FinTecubator held a Fireside Chat with serial entrepreneurs sharing pitching skills

Date:2020-05-22 17:07
Fireside chat with serial entrepreneurs

On 6th May 2020, FinTecubator invited two serial entrepreneurs (Sabrina Yang and Heatherm Huang), who have rich experiences in pitching, to share some practical presentation skills with FinTecubator colleagues and five intrapreneurs from our internal start-ups.

As our start-ups are going to pitch Hang Seng internal angel investors for endorsement and fundraising in the following months, there is still a long way for them to go before the pivotal moment comes. FinTecubator, in response to their demand, arranged a Fireside Chat with the topic of how to deliver a successful pitch and handle problems from investors.

With two hours of sharing and discussion, hopefully, the Fireside Chat could enhance their presentation abilities and facilitate their intrapreneur journey.

Our Guest

Highlights of the Fireside Chat

How to allocate your time during a 10-minutes presentation?
Sabrina:“When it comes to time allocation, it really depends on the time of your presentation. Generally, a 10-minutes pitching can be mainly divided into three parts. Firstly, spend 20% of the time talking about the problem you have found, and propose your solution. Then you can spend 40% of the time demonstrating your value proposition, which is the most crucial part of your whole presentation and it is the core factor why your solution stands out from the rest. Lastly, you still have 40% of the time showing your business traction, growth rate, market size and marketing strategy to prove the potentiality of your product. Though the time you allocated in each part can be flexible, remember to emphasize the most appealing point to attract investors’ attention.”

How to excel from the crowd within a short time?
Heatherm: “Sometimes you only have 3 minutes to introduce your idea to investors, so it is impossible to go through every detail with them within such a short time. You only need to highlight one point in particular, which can be one slide, one number or your background story to impress any one of the investors, winning an opportunity to get to next meeting with him. By that time, you need to convince him that there is a certain value in your product during the one-on-one pitching.”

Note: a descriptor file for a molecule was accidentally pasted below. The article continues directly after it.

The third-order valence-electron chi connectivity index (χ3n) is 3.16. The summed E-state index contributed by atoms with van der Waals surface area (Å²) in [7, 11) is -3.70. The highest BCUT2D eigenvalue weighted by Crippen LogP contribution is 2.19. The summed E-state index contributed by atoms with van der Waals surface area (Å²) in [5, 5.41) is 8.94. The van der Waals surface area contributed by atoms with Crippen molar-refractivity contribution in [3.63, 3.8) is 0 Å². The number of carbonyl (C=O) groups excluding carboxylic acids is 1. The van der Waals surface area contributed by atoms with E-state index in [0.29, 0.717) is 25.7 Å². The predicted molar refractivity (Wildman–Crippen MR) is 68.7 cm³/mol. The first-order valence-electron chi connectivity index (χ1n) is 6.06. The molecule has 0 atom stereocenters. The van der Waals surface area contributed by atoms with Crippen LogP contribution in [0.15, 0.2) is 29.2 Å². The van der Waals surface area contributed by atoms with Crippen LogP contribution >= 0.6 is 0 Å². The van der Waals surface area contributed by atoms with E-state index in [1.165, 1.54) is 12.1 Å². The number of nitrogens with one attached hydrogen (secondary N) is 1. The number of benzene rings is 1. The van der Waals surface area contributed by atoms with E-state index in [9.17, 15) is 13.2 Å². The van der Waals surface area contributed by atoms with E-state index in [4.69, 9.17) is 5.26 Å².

How to pitch if the product is still in incubation process?
Heathem: “You should be clear why you want to build this product and what is your advantage. Tell your personal story and demonstrate your expertise in this field. Let investors believe your personal background fits your start-up idea and you are the one who are capable of leading the team forward.

How to gain traction if the business is just started?
Sabrina: “You could launch a minimum viable product to the market. Do a small survey of your early adopters, receiving feedback from them. Then analyst the data of your early adopters to calculate how big the market will be in the future and the cost of customer acquisition. The result can serve as a point which can logically explain to investors your business traction.

How to do a public speech?
Sabrina: “You should know your product inside out, especially key points and key financial features. Remember well your overall speech structure but you don’t need to recite every single word one after another. Record your speech when you are practicing and pay attention to your facial expression and gesture.”
Heathem: “Write your script in advance. Keep in mind the exact time you are going to spend on each slide. Address speech to different types of person to gain feedbacks and see which point fascinated them the most.”

How to handle investors questions?
Heathem: “Bad investors ask about founders’ school. Good investors ask why they picked this idea. Great investors ask about their childhoods. But most of the investors ask you common questions, for instance, your deck, so they can have a deeper understanding of what you are doing. These questions are easy to handle and can be prepared in advance. However, some investors may have a profound experience in a certain domain and will challenge your expertise.”
Sabrina: “If investors raise a question that you have never thought of before, just believe in your best judgement, analyzing the problem and show your logical thinking ability. If you, unfortunately, blank out, don’t be panic. You could just kindly ask for their email and get back to them later after you do your research.”

Continual supports for intrapreneurs

During two hours sharing, the questions raised by our intrapreneurs have been enthusiastically answered and have given them some practical skills on pitching of various situation. We believe, mentoring is crucial to intrapreneurs’ growth and entrepreneurs’ practical experience sharing can greatly facilitate their success. Therefore, FinTecubator will continue to seek external supports to deliver training to our intrapreneurs as it has always been.
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